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NCJ Number: 92990 Add to Shopping cart Find in a Library
Title: Give and Take - A Study of CSV's (Community Service Volunteers) Project for Young People in Care
Author(s): S Millham; R Bullock; M Haak; K Hosie; L Mitchell
Date Published: 1980
Page Count: 63
Sponsoring Agency: Community Service Volunteers
London, N1 9NJ, England
National Institute of Justice/
Rockville, MD 20849
Sale Source: Community Service Volunteers
237 Pentonville Road
London, N1 9NJ,
United Kingdom

National Institute of Justice/
NCJRS paper reproduction
Box 6000, Dept F
Rockville, MD 20849
United States of America
Type: Program/Project Evaluation
Language: English
Country: United Kingdom
Annotation: England's Community Service Volunteers (CSV) program, which provides for juvenile offenders to work voluntarily in ancillary roles to care for children, the elderly, and the handicapped, has been found to be successful in facilitating a juvenile's subsequent integration into the community and reduction in delinquent behavior.
Abstract: During the first 3 years of the project, 432 juveniles were referred by social workers for placement. Since there are no selection criteria, all were accepted, but a small percentage withdrew before placement, usually because they had secured employment. Most of those referred were female (63 percent) aged 15 or 16 at time of referral. Those referred were found to be much more likely to be emotionally unstable and under stress than other juveniles under care. The CSV program is intended to provide work and social-skill development for juveniles who are unemployed or having trouble at school. Of the 432 volunteers referred to the program, 349 worked, and 75 percent of these remained in their first placements for the duration of their community service experience. Efforts to match adolescents to work situations proved unnecessary because of the ability of the participants to adjust to a wide variety of placements. The evaluation of the program included a survey of all participants 9 months after they had completed their last placement. A questionnaire asking about the juvenile's present circumstances was also sent to the supervising social worker. In all, 230 participants were eligible for study, and 166 social-worker questionnaires were completed (72 percent response rate). Nine months after leaving the program, 84 percent of the juveniles were living in the community. Comparing this situation to the sample's living situation at the time of referral shows an encouraging move toward independence in the community. To assess the impact of the project on offending, convictions incurred within 6 months of leaving the program were determined. Forty-three percent of the 'serious offender' boys and 33 percent of the girls in the program committed an offense either while in the program or within 6 months of leaving. These rates compare well with institutionalized juveniles' post-release recidivism, although the number of youth involved is not large enough to make comparison conclusive. Reoffending rates were more encouraging for less criminally experienced youth, as only 29 percent of the boys and 13 percent of the girls with less than six convictions prior to referral committed an offense within 6 months of leaving the program. While the results of the evaluation are not conclusive, it appears that the CSV project has helped some serious offenders as much and perhaps more than institutionalization. The appendix contains a comparative analysis of volunteers on CSV's current child-in-care programs, and data from the evaluation are included throughout the report.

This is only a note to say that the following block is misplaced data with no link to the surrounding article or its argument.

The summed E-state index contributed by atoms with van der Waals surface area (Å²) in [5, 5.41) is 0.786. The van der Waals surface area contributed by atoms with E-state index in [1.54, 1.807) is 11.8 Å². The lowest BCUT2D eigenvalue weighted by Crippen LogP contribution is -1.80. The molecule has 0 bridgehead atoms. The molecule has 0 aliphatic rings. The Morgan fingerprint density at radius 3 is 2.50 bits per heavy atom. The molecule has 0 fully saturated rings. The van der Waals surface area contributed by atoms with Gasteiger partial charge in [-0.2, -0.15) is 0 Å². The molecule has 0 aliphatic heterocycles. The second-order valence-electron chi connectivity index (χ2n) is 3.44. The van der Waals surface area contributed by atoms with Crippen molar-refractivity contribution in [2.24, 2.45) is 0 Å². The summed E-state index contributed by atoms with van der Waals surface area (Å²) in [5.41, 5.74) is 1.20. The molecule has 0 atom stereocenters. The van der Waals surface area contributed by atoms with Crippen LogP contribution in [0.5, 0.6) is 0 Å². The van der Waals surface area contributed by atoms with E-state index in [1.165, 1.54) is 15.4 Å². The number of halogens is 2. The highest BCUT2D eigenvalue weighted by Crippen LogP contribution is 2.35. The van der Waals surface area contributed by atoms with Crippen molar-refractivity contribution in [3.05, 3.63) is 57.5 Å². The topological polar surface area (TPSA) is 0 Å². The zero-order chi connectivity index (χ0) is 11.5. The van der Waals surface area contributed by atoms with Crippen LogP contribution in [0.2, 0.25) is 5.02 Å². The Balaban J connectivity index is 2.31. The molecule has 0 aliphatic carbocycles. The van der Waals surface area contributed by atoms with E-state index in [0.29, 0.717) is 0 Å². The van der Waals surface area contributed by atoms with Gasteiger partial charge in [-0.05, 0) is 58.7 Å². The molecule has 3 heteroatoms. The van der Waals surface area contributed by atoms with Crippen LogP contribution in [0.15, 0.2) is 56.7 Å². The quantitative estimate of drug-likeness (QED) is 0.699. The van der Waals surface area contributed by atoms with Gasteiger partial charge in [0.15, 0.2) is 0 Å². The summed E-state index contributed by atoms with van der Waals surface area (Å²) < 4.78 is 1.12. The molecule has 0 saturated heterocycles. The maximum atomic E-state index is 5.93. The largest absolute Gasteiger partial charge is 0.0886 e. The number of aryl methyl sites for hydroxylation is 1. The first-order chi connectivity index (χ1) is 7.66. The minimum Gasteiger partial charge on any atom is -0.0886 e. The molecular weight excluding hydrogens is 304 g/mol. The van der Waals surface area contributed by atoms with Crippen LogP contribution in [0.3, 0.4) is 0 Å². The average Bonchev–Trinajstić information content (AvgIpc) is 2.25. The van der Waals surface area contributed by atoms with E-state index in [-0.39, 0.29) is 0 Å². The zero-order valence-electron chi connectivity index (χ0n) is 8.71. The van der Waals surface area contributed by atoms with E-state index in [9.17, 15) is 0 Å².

Index Term(s): Alternatives to institutionalization; Community service programs; England; Juvenile Corrections/Detention; Program evaluation
Note: Dartington Social Research Unit 1980
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